The transformation as a learning process
A conversation with Andrew Nagorski, journalist, writer and chairman of the board of the Polish-American Freedom Foundation. Interviewer: Iwona Reichardt
IWONA REICHARDT: Let us start with the memories of a reporter. For many years, you were working for the American press. When was your first encounter with the communist system here in the region?
ANDREW NAGORSKI: My first encounter was as an exchange student at the Jagiellonian University in 1968. After graduating from college and teaching history in the United States, I joined Newsweek in 1973. Eventually I ended up being stationed in Moscow from 1981, but after 14 months the Kremlin decided they did not want me and expelled me. At that point I went to Rome where I was covering the Vatican, including Pope John Paul II. As lovely as that assignment was, I really wanted to get back to covering this region. I ended up going to our regional hub in Bonn in 1985 and from there I started going in and out of all the countries of the then Soviet Bloc.
We tend to assign the transition to 1989, but of course it started with perestroika and glasnost. Nowadays the assessment of Gorbachev’s reforms is mixed, especially in Russia. How do you remember this period?
First of all I would say the real changes started even earlier. Poland and 1980 were key, as well as all the failed revolutions before: the Prague Spring, the Hungarian Uprising, and so on. I believe the Solidarity movement was formed from a real pressure to change the system at a time when the system still did not want to be changed. There was the whole philosophy of Václav Havel to build up the power of the powerless, and smaller dissident movements like Charter 77 in Czechoslovakia and the democratic opposition in Hungary. You could see change brewing in this region. I remember coming back to Poland for some time in 1985 after being kicked out of the Soviet Union. I had the chance to do an interview with Zbigniew Bujak, a leader of the underground Solidarity, who at that point was still one of the most wanted men in Poland. I was instructed to show up on such and such a street in Warsaw at six in the evening. So I went out to one of the street corners and somebody showed up, a man whose name I would find out only later – Zbigniew Lewicki. We went to a building on one side through the courtyard, on the other side a car pulled up, we jumped in, drove around and they let us out in front of another building. We then went through the courtyard and undertook another series of manoeuvres to throw off anyone who was following us. By the time we got out to some apartment buildings I was not quite sure where we were. I went up to this apartment and after a couple of minutes this young man with a big beard came in. His face looked familiar: it was Bujak, with a fake beard.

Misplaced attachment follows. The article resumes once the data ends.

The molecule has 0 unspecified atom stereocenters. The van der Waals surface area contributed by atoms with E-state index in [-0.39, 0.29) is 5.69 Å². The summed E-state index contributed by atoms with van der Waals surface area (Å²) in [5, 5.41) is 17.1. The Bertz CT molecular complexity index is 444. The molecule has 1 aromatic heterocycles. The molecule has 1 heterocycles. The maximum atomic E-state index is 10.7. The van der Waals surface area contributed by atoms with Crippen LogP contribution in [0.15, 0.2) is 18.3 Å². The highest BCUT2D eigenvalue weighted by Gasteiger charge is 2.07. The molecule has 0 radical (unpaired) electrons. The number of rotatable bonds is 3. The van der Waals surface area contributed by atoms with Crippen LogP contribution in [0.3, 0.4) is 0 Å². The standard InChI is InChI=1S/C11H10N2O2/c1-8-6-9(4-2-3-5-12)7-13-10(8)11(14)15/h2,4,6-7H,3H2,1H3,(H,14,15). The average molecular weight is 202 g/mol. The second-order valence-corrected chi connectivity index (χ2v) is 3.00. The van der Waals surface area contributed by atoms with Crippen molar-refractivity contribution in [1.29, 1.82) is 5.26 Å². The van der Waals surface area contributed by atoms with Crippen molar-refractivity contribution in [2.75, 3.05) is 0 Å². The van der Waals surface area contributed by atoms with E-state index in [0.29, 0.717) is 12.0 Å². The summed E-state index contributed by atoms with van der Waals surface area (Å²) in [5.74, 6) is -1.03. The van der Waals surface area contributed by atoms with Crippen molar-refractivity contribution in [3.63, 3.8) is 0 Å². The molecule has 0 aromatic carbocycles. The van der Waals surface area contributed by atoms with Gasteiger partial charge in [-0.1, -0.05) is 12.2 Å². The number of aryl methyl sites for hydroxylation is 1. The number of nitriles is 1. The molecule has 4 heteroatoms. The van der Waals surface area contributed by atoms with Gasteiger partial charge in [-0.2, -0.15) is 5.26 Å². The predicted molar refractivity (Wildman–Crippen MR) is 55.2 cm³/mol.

That was 1985, and despite the amount of political repression, the Jaruzelski regime would later try to say that they were “managing the transition”. I remember being here during the main strikes in 1988. We had a small Newsweek office overlooking Plac Zamkowy, the castle square. I had gotten up at seven in the morning to make some coffee and was looking out of the window, and I saw these buses coming full of plain-clothes men, evidently militia, waiting all day, because they knew there were going to be demonstrations after mass. When the mass ended, people started coming out of the cathedral and some of them started shouting “Solidarność, Solidarność!” You could feel there was something strange about this, some of the people were not part of the crowd. They started beating people and rounding them up in militia cars. In other words, at that point there was still an attempt to completely suppress the movement.